Sulu Garden began with the acquisition in 1997 of the current home office beside the creek that transects the main circumferential highway around the island of Panay in the town of Miag-ao. The property was an abandoned bakery built in the 1980s surrounded by swampy ground and a forest of bananas and other trees. The Spanish stone bridge, built by the Spanish Expeditionary Army in 1873, was the original reason for its acquisition by Sulu Garden’s founder, Jonathan R. Matias. This bridge, whose name remains controversial, was never before found on any historic heritage list and was forgotten. The Bridge and the Creek are also considered enchanted by the people of Miag-ao because of the legend of the native princess named Ulay-ra and her golden ship that passes through the night.
Sulu Garden and the 1873 Spanish stone bridge [Photos by Nick Foster]
The transformation of the property began in 2010, where the original structure was preserved, landscaping was done and the river stone wall was built to prevent flash flood damage and erosion, as well as the restoration of the Spanish Bridge with the approval of the Municipal Government of Miag-ao. Since its opening in 2012, Sulu Garden had been the site of conferences, meetings, art shows and heritage research.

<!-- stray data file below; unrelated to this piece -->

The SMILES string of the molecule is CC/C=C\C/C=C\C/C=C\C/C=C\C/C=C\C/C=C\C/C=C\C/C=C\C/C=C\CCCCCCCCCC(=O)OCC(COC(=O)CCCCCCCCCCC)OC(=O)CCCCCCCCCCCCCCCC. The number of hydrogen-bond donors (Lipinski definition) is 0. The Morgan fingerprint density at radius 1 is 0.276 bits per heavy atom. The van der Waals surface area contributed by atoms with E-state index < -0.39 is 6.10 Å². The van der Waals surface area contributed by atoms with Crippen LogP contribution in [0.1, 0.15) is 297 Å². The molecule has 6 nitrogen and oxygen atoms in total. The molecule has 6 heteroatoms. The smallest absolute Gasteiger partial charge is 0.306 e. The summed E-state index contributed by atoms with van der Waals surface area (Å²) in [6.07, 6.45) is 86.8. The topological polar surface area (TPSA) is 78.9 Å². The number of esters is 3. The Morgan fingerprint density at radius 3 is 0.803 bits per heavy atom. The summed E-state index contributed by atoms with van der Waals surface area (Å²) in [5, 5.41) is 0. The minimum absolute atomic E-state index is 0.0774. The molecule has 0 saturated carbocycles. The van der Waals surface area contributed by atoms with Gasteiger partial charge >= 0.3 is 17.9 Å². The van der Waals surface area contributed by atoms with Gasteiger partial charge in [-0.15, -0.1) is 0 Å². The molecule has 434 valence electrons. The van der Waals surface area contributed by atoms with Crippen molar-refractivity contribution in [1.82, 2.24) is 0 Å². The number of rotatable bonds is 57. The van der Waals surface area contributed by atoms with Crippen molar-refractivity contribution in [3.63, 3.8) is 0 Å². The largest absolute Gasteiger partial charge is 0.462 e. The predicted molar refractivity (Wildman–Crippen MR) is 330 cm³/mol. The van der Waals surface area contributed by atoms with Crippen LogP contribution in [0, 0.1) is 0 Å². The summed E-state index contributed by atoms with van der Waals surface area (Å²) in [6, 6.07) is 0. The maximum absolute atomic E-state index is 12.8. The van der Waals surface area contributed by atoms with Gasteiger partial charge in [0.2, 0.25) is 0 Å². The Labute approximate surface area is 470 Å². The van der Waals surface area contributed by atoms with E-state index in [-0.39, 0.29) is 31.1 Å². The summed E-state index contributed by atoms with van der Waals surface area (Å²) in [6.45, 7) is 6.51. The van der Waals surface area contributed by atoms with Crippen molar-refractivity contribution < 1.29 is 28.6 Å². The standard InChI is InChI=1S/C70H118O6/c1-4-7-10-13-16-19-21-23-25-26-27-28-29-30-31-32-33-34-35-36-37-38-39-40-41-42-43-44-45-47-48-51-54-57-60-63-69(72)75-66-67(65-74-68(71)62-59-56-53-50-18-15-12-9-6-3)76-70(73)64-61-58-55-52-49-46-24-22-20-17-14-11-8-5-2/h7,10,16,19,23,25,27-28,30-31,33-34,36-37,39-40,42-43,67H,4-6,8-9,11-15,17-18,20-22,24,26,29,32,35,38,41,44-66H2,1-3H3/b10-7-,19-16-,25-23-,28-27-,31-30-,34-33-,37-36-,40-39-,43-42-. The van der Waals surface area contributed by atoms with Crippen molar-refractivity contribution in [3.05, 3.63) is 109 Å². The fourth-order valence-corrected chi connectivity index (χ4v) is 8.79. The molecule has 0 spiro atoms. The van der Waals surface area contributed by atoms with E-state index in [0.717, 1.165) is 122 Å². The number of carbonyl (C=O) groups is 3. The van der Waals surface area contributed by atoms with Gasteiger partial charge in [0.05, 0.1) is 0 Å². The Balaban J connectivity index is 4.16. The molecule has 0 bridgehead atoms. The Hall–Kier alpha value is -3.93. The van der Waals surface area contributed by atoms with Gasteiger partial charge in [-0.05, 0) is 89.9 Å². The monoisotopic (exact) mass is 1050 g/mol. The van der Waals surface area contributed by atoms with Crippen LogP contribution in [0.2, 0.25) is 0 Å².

Community involvement over the years included partnerships with different organizations to conduct medical missions in villages normally unreachable by public agencies. Often, such Medical Missions were conducted through the assistance of the Philippine Army’s 61st Infantry Battalion based in Camp Monteclaro in Miag-ao.
The uniquely designed garden itself became a showcase of biodiversity and nature conservation over the last decade. The creek, once strewn by garbage and debris, is now alive with native freshwater fish and those fish that migrate from the sea into rivers, like eels and tarpon. Sulu Garden became our jumping-off point to begin cataloguing biodiversity, heritage and culturally important sites within Miag-ao. From native pottery making, native plants, diverse mountains and culture of the different villages became possible with the help of historians and those with a mutual interest in conservation. Making this effort in Miag-ao serves as a test case for expansion of programs in Panay Island and then to the other islands that border the Sulu Sea.
The company’s social responsibility program has been made possible through the contributions from other companies and concerned private individuals. In order to formalize and expand the activities to achieve our non-profit mission, Sulu Garden Foundation was incorporated.